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[en] This paper describes and compares results between articles, for this, 4 relevant topics were selected in reinforcements to wood beams of different types and tree origin [1, 2, 3, and 4], found in the literature or status of the Art. On the samples of the literature to be compared, it was considered for the choice that the selected articles have similar approaches and have similar mechanical tests as: tensile strength, resistance to the average flexion, elasticity module analysis, however, a limitation of the work is the fact that the obtained values cannot be bought in an absolute way since the authors and selected referents apply their research on various configurations of wood beams or different species such as Pine, Beech, Alamo and Fir or even the technique and type of fibre to be used in the reinforcement of such fibres as glass, polymer, bamboo, GFRP, and others made from steel, suggesting a percentage comparison of the improvement or efficiency achieved by the applied methods. Concerning the methodological plan it is noted that the selected samples do not use the same units, this is bought according to relative values or percentage of variation according to the type of test, in which a comparison is made with the control sample (beam without backup) and a reinforced or repaired selected beam (which was selected according to the best achieved or as a sample in which the reinforcement is not invasive). The comparison between work referents concludes that these constructive solutions (repair and reinforcement) provide benefits or contributions to the mechanical characteristics of structural elements of wood, shaping an attractive concept for the development of applications in the field of building and civil construction, as: The variation of the elasticity Module, when using a method of repair / reinforcement with organic fibres (the case of Bamboo) is negative . The highest contributions or percentage increases in the elasticity Module and the breakage 126 Module are obtained when synthetic materials are used, for the matter, the GFRP fibre (F. glass + polymer) and the GFRP bar respectively [2 and 3]. The lowest results in the variation of the breakage Module are obtained by using a repair method / reinforcement with glass fibres , however, when using reinforcement with glass materials plus bar polymers, this reaches the highest value on the MOR . The wood beam (Abeto laminate) reinforced with steel bars  represents the highest result of bending resistance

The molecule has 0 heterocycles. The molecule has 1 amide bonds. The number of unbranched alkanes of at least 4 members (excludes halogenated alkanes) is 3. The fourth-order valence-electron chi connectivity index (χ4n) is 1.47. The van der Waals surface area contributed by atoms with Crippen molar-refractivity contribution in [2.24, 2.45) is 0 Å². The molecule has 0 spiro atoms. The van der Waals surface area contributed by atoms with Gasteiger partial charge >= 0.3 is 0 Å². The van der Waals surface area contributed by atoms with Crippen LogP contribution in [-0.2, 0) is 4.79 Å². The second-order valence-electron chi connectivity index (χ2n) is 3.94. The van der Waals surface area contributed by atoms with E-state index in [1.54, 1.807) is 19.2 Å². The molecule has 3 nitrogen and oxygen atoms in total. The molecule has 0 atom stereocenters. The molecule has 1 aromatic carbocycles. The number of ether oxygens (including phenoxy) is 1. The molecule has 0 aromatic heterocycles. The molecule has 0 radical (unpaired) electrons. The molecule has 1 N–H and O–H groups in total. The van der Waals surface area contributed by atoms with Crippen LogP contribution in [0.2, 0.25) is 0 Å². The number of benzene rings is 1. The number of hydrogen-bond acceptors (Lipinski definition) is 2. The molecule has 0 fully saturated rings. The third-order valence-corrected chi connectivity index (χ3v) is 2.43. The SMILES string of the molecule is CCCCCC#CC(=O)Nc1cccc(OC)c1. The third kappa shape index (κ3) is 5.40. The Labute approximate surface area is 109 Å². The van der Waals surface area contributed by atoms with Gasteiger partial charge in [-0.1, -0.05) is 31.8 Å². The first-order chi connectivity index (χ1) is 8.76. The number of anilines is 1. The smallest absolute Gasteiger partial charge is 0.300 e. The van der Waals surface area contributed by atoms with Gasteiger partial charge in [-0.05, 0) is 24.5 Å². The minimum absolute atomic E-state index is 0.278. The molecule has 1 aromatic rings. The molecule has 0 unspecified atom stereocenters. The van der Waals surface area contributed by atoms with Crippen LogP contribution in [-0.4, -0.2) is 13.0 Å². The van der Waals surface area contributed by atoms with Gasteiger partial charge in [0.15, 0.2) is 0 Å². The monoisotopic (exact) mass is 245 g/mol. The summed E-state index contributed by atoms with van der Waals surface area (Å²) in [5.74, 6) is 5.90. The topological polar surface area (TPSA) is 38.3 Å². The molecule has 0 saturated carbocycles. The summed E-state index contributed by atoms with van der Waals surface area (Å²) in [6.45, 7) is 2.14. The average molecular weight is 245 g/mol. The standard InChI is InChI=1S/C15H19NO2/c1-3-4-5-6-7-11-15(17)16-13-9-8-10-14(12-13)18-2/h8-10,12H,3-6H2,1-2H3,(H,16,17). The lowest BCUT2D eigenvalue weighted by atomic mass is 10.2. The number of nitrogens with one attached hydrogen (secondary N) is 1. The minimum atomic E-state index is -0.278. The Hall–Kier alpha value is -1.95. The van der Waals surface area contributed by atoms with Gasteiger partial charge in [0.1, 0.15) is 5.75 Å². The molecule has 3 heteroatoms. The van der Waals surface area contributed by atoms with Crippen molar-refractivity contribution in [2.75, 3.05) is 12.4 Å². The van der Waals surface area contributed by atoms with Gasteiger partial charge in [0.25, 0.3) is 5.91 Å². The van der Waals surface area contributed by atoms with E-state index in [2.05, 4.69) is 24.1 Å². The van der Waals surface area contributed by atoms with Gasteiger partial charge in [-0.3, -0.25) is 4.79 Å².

[en] Finite element analysis (FEA) or the finite element method (FEM) (Picture 1) is the product of the digital age in the 1950s by the promotion of digital computers. It is a numerical way  and a computer-based tool that uses mathematical calculations  in a virtual environment  to simulate and analyze products and systems  by engineers and scientists in a different range of industries . This article describes the ways to develop the finite element of each structure by validating its data step by step for doing further studying and modeling. According to different research sources in finite elements methods until the end of January 2019, the finite element method involves modeling the structure by using meshing process , different range of properties, verified data [3–5], and different software according to its purposes . Moreover, the most important step after modeling is a validation of the model by testing decompression and stabilization procedures  thereby comparing with experimentally validated data. The modeling method introduced in this study can be used for future analysis and modeling in a wide range of industries, biomechanics, and buildings since it benefits from handling any mathematical or physical problem [4, 7], optimizing performance, designs and cost, reducing the development time, testing , the number of physical prototypes  , and material usage , improving safety, information  and quality , having freedom to select the elements, its functions  and different materials , and making complex geometrical calculations . The adoption of this method makes it easy to predict the product performance and reliability, determine the role of material properties and behavior [10–12] and perform parametric analysis of loadings